The financial effects of the pandemic wave that crashed into schools in March 2020 are still coming into focus—but new data offer a glimpse at the state of play as the crisis was revving up.
America invested $795 billion in local, state, and federal money on its K-12 public schools for the 2019-20 school year, according to new annual federal school spending data released Wednesday. That figure is roughly comparable to the federal government’s $700 billion defense budgetthat year, and represents a 1.5 percent increase in overall school district revenue compared with the previous fiscal year.
Roughly 93 percent of that money came from state and local sources, with the federal government contributing the rest through programs like Title I, Impact Aid for schools that serve students who live on federal land, and Indian Education, for Native American students. The percentage of state and local funds in that total increased relative to the previous year.
The data, drawn from the annual National Public Education Financial Survey distributed each year by the U.S. Department of Education, include only a tiny portion of the $30 billion allocated to schools in March 2020 through the CARES Act pandemic relief package.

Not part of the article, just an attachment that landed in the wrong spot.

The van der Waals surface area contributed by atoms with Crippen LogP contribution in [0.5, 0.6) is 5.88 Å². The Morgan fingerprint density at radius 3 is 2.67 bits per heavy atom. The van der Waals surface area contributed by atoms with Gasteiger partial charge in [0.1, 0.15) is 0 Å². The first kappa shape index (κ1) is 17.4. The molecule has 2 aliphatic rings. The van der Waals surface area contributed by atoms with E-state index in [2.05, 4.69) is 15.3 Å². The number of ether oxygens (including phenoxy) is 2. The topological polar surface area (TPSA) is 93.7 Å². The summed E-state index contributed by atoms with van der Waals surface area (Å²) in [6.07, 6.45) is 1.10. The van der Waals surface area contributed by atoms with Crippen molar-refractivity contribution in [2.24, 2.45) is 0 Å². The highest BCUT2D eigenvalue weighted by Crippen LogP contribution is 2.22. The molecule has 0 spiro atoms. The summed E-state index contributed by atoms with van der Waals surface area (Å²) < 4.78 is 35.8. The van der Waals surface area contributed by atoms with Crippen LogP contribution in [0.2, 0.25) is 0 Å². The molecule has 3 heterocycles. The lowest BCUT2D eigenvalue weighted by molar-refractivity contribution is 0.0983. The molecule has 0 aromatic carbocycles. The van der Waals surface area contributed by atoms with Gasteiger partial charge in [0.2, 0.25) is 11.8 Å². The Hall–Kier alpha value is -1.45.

Roughly $537 million, or less than 2 percent, of CARES Act funds, were reported in time to appear in this year’s data, said Stephen Cornman, a statistician for the National Center for Education Statistics, part of the department’s Institute for Education Sciences.
That means next year’s figures will offer a far more comprehensive picture of the pandemic’s fiscal impact on schools—new and chaotic expenditures, and multiple rounds of federal emergency relief that will continue to ripple out in balance sheets for years to come.
A few other key statistics in the data offer a picture of how school finance works in the United States:
- Four-fifths of all public education spending went to salaries and benefits. In some districts, that percentage is even higher.
- Ten percent of school revenue went toward “capital outlay.” That includes construction, renovation, and maintenance, which are typically funded separately from operating expenses because they take multiple years to finance and complete.
- $17,000 separated the states with the highest and lowest average per-pupil spending. Utah spent $8,200 per student, while New York spent $25,000 per student. Three other states—Connecticut, New Jersey, and Vermont—and D.C. also spent more than $20,000 per student. Seven other states—Arizona, Idaho, Mississippi, Nevada, North Carolina, Oklahoma, Tennessee, and Utah—also spent less than $10,000 per student.
- Education funding is highly volatile, depending on where you live. Delaware spent 12.8 percent less on K-12 schools in the 2019-20 school year than it did the previous year. New Mexico, by contrast, raised spending year over the previous year by 9.3 percent. Most other states saw an increase or decrease between zero and 2 percent.
Read the full report.